Quantifying primary production of microphytobenthos: application of optical methods

Edward Morris

    Research output: PhD ThesisPhD thesis

    Abstract

    Intertidal mudflats are an important component of estuaries. Benthic microalgae, also called microphytobenthos (MPB) are the main primary producers on these mudflats, and they can contribute up to 50% of total primary production of the estuary. Quantifying MPB biomass and primary production is, however, difficult because of their patchy occurrence and rapid population dynamics. To solve these problems, new approaches are necessary. The potential of virtually instantaneous measurements of photosynthesis, biomass and absorption properties of MPB biofilms carried out in a truly non-invasive way at a range of scales using PAM fluorescence and reflectance methodologies is particularly attractive for estuarine primary production studies.
    Quantitative investigations of the relationship between PB (µmol O2 (mg chl a)-1 h-1 or µmol C (mg chl a)-1 h-1), and electron transport rate (ETR, µmol e- mg chl a-1 s-1) derived using pulse amplitude modulated (PAM) fluorometry, were carried out over a range of temperatures and growth rates using suspensions of MPB. Extreme temperatures and very low growth rates were shown to affect the functional relationship between PB and ETR, but in general the relationship between ETR and PB was quite robust, as shown in Chapter 2 and 3. When the PAM methodology was used to measure the photosynthetic parameters of a biofilm grown on undisturbed sediments over 21 days (chapter 3), deviations between in-situ and slurry methods were largest at very low biomass and very high biomass, and were most likely caused by optical artefacts in the in-situ methodology e.g. interference from background fluorescence and the contribution of ‘deep layer fluorescence’. Net primary production of the biofilm was calculated using a vertically resolved primary production model, and was closely coupled to observed changes in biomass, which suggested that both Carbon to chl a ratios and respiration rates of the biofilm showed little variability over time. With incorporation of the derived temperature relationship, this approach has strong potential for estimating primary carbon production at very high temporal resolution.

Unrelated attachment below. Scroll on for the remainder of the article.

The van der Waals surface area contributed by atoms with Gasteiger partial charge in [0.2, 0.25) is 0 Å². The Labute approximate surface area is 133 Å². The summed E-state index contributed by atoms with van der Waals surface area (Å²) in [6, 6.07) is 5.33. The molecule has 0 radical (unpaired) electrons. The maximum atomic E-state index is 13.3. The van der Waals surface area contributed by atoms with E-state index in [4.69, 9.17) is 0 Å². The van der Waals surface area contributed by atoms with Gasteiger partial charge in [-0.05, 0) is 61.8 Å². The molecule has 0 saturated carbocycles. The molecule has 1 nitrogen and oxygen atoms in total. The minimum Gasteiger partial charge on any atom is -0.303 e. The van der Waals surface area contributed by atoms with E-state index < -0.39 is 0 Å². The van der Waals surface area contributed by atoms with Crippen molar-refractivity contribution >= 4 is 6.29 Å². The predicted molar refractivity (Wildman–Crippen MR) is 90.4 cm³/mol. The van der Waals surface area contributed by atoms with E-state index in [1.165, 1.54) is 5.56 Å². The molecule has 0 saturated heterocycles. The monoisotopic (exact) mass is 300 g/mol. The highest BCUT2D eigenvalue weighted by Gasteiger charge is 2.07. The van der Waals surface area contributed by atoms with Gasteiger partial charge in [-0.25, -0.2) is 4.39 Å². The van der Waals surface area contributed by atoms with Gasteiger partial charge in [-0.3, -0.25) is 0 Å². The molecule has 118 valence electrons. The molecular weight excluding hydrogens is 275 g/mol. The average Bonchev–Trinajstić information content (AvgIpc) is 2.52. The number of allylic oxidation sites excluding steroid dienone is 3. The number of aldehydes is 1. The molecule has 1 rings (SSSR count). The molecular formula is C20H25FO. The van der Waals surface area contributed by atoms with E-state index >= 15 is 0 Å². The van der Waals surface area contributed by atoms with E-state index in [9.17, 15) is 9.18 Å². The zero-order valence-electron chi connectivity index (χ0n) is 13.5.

Although minimum fluorescence and hyperspectral reflectance spectra could be adequately used to follow the development of the mesocosm biofilm described in chapter 3, the minimum fluorescence yield was influenced by the photophysiological state of the MPB, and fluorescence quenching caused by photoprotective mechanisms could be mistaken for downward migration. This was further investigated in chapter 4. Fluorescence quenching was observed during daytime emersion in the mesocosm biofilm as well as in other experimentally manipulated biofilms. In these cases the fluorescence decreased, whereas the normalized difference vegetation index (NDVI), derived from the reflectance spectra, remained constant. Interestingly, the changes in fluorescence yield could be derived from the hyperspectral reflectance spectra, and a new index, the normalized difference fluorescence index (NDFI) was developed. Using this NDFI it may be possible to derive the quantum efficiency for photosynthesis, although this needs further investigation.
    At the scale of estuaries estimates of primary production are dominated by the distribution of biomass. We show for a number of estuaries bordering the North Sea that although the average values for [chl a] in surface sediments varies by only a factor of 2, the distribution of [chl a] is highly structured and not very predictable between estuaries, meaning that high spatial coverage and replication is required (chapter 5). Remote sensing is probably the best way to achieve this, and we present a practical algorithm for predicting [chl a + phaeo] of fine grained sediments using the normalised difference vegetation index (NDVI) (which is applicable to many remote sensing platforms). We investigate the effectiveness of minimum fluorescence as a biomass predictor and discuss the use of both techniques for the investigation of MPB vertical migration. Possible further applications of hyper spectral reflectance to the study of intertidal MPB assemblages are also discussed.
    Overall, PAM fluorescence and reflectance methodologies are highly complimentary and together can provide many of the parameters required for quantifying primary production of MPB, yet like all primary production methods, they require careful attention to the assumptions used when applied to field situations.
    Original languageEnglish
    QualificationDoctor (dr.)
    Awarding Institution
    • University of Groningen
    Supervisors/Advisors
    • Heip, C.H.R., Promotor
    Award date20 May 2005
    Place of PublicationGroningen
    Publisher
    Publication statusPublished - 20 May 2005

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